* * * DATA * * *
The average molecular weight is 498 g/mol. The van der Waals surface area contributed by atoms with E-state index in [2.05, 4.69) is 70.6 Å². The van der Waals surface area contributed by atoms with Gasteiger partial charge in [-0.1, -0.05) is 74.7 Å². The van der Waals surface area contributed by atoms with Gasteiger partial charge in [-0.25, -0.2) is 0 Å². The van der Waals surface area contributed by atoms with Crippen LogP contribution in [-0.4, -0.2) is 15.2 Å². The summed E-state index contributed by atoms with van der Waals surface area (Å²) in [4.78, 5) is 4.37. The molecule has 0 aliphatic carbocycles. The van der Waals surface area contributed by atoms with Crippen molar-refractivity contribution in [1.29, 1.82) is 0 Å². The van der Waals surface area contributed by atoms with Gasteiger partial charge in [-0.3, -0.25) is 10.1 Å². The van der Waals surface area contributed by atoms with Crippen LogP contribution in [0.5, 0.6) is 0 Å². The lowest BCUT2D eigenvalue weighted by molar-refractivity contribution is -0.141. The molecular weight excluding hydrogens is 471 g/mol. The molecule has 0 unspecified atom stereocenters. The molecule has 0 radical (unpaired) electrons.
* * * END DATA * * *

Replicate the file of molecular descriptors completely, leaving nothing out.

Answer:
The average molecular weight is 498 g/mol. The van der Waals surface area contributed by atoms with E-state index in [2.05, 4.69) is 70.6 Å². The van der Waals surface area contributed by atoms with Gasteiger partial charge in [-0.1, -0.05) is 74.7 Å². The van der Waals surface area contributed by atoms with Gasteiger partial charge in [-0.25, -0.2) is 0 Å². The van der Waals surface area contributed by atoms with Crippen LogP contribution in [-0.4, -0.2) is 15.2 Å². The summed E-state index contributed by atoms with van der Waals surface area (Å²) in [4.78, 5) is 4.37. The molecule has 0 aliphatic carbocycles. The van der Waals surface area contributed by atoms with Crippen molar-refractivity contribution in [1.29, 1.82) is 0 Å². The van der Waals surface area contributed by atoms with Gasteiger partial charge in [-0.3, -0.25) is 10.1 Å². The van der Waals surface area contributed by atoms with Crippen LogP contribution in [0.5, 0.6) is 0 Å². The lowest BCUT2D eigenvalue weighted by molar-refractivity contribution is -0.141. The molecular weight excluding hydrogens is 471 g/mol. The molecule has 0 unspecified atom stereocenters. The molecule has 0 radical (unpaired) electrons.